by Martin Atherton
Most of what the IT department does these days can be rationalised as a service. Whether or not the organisation sees it in those exact terms is not important for now.
Nomenclature aside, IT components all the way up to the functions used by business users have to offer visibility, precision, timeliness, speed, repeatability and efficiency.
This has become especially true in modern business, where the marginal and the not so obvious can constitute the edge over the competition.
Most organisations can track the health and performance of components
at granular levels. But as far as an evolutionary process is concerned, this represents a dead end. The need for greater accountability means strategies for IT systems management now have to include business context. What IT delivers has to be aligned with business goals and outcomes.
The performance of individual widgets means little to the business, whereas, for example, the level of customer satisfaction with a returns process does.
What this means is that those responsible for systems management strategy need to step back and ask themselves several key questions.
What is the result of our historical investment, where do we need to be heading, what changes should we be exploring to allow it to happen, and what might our capabilities look like once we are on the right road?
Interestingly, the answer to the last question is ’it depends’, while the answer to the first is almost universal and constant.
Recent Freeform Dynamics research among a significant number of IT professionals – more than 1,400 – has pinpointed the result of historical IT investment and the area that needs addressing to take the right direction. They are one and the same: fragmentation.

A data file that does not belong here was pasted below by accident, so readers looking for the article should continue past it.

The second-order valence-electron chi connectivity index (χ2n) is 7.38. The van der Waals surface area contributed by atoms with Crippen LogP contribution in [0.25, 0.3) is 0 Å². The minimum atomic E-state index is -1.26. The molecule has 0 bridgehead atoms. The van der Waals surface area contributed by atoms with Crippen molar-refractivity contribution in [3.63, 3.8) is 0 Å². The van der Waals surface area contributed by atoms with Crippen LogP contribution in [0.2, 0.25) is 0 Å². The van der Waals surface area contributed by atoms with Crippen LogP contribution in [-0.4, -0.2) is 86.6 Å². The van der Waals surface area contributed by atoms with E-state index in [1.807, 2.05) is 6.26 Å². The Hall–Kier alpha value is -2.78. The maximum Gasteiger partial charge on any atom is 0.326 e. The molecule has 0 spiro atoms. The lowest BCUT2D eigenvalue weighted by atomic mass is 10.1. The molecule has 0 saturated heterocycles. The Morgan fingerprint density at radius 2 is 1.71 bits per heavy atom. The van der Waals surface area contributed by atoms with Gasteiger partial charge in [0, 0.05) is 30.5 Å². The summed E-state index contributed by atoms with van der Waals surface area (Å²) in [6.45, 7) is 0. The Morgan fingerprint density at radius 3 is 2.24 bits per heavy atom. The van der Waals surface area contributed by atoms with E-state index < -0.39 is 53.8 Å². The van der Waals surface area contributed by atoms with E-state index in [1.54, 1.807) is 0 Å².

Being good at granular management of IT components has developed through serial investment in tools over the years. In different formats, solutions and places they allow IT professionals to maintain an overall, but highly disjointed view of their IT estate.
The health of these components will always need monitoring but modern businesses require a more coherent view. On top of that, they need a way of translating that view into something that has business meaning.
This is the route towards creating a strategy designed to deliver services to the business. It is also the way leading organisations are starting to optimise the way IT supports the business.
What should be becoming clear now is that these changes will not be achieved by looking at systems management products, other than in identifying weaknesses and gaps as part of a strategic overhaul. Strategy and mindset first, tools second.
But what systems management capabilities might look like in the medium term is as personal to the individual business as its reason for existing in the first place.
We know that much will depend not just on the capability of a given tool but on the relationship with the vendor and how its own strategy aligns with that of your own business.
Research shows that the legacy of fragmentation at the systems management level is almost universal and consistent, not just for those that spread their investments across numerous different IT vendors. Furthermore, future vendor alignment does not have to match the past. This is especially true because over the past few years shifts such as the growth of Itil have revitalised the operational IT management market.
Small vendors with big ideas now offer new ways of automating areas of the IT department that previously required multiple products and tools.
Historically, the perceived difference in capabilities gained from following a single- or multi-vendor investment strategy has been a red herring. Our research proves this. Most organisations have ended up in the same place.
The resulting fragmentation of systems management capabilities needs addressing because it is preventing organisations moving forwards.
The smart thing is that by focusing here, historical shortcomings, current issues and future goals can all be tied into the same line of improvement and evolution. Thus, it represents a significant opportunity: goodbye to the past and hello to the future.
If you would like to read the report on which this article is based, click here.